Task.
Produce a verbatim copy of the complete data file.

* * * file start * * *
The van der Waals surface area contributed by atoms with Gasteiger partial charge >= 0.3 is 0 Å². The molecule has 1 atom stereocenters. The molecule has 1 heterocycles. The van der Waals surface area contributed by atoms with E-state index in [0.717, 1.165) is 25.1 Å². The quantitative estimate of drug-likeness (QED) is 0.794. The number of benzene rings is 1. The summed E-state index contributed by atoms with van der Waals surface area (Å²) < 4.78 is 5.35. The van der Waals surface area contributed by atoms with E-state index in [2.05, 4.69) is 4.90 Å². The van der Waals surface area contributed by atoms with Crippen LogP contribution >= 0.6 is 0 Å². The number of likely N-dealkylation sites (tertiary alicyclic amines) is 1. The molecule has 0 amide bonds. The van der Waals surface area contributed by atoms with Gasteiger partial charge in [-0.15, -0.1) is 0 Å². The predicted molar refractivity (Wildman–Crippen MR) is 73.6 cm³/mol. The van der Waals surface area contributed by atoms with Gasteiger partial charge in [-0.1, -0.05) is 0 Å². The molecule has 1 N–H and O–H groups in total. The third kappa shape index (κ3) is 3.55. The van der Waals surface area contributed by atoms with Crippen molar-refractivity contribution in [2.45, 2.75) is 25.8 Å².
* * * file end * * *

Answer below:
The van der Waals surface area contributed by atoms with Gasteiger partial charge >= 0.3 is 0 Å². The molecule has 1 atom stereocenters. The molecule has 1 heterocycles. The van der Waals surface area contributed by atoms with E-state index in [0.717, 1.165) is 25.1 Å². The quantitative estimate of drug-likeness (QED) is 0.794. The number of benzene rings is 1. The summed E-state index contributed by atoms with van der Waals surface area (Å²) < 4.78 is 5.35. The van der Waals surface area contributed by atoms with E-state index in [2.05, 4.69) is 4.90 Å². The van der Waals surface area contributed by atoms with Crippen LogP contribution >= 0.6 is 0 Å². The number of likely N-dealkylation sites (tertiary alicyclic amines) is 1. The molecule has 0 amide bonds. The van der Waals surface area contributed by atoms with Gasteiger partial charge in [-0.15, -0.1) is 0 Å². The predicted molar refractivity (Wildman–Crippen MR) is 73.6 cm³/mol. The van der Waals surface area contributed by atoms with Gasteiger partial charge in [-0.1, -0.05) is 0 Å². The molecule has 1 N–H and O–H groups in total. The third kappa shape index (κ3) is 3.55. The van der Waals surface area contributed by atoms with Crippen molar-refractivity contribution in [2.45, 2.75) is 25.8 Å².